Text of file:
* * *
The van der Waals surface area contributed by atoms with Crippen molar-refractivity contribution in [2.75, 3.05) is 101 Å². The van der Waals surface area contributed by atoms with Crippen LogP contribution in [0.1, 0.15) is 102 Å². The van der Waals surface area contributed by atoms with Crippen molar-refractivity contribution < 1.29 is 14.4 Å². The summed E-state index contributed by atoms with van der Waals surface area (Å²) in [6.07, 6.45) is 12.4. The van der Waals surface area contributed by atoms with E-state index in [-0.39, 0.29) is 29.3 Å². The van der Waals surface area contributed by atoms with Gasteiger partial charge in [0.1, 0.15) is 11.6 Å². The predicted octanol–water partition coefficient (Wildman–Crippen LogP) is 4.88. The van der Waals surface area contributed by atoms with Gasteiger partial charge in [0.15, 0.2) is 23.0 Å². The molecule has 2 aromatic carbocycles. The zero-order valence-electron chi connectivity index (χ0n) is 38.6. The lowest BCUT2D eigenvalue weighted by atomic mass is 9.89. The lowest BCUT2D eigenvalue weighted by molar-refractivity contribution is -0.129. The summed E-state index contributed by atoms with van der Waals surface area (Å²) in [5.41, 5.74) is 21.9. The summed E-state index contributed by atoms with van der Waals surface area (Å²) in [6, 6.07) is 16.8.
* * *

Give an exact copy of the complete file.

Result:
The van der Waals surface area contributed by atoms with Crippen molar-refractivity contribution in [2.75, 3.05) is 101 Å². The van der Waals surface area contributed by atoms with Crippen LogP contribution in [0.1, 0.15) is 102 Å². The van der Waals surface area contributed by atoms with Crippen molar-refractivity contribution < 1.29 is 14.4 Å². The summed E-state index contributed by atoms with van der Waals surface area (Å²) in [6.07, 6.45) is 12.4. The van der Waals surface area contributed by atoms with E-state index in [-0.39, 0.29) is 29.3 Å². The van der Waals surface area contributed by atoms with Gasteiger partial charge in [0.1, 0.15) is 11.6 Å². The predicted octanol–water partition coefficient (Wildman–Crippen LogP) is 4.88. The van der Waals surface area contributed by atoms with Gasteiger partial charge in [0.15, 0.2) is 23.0 Å². The molecule has 2 aromatic carbocycles. The zero-order valence-electron chi connectivity index (χ0n) is 38.6. The lowest BCUT2D eigenvalue weighted by atomic mass is 9.89. The lowest BCUT2D eigenvalue weighted by molar-refractivity contribution is -0.129. The summed E-state index contributed by atoms with van der Waals surface area (Å²) in [5.41, 5.74) is 21.9. The summed E-state index contributed by atoms with van der Waals surface area (Å²) in [6, 6.07) is 16.8.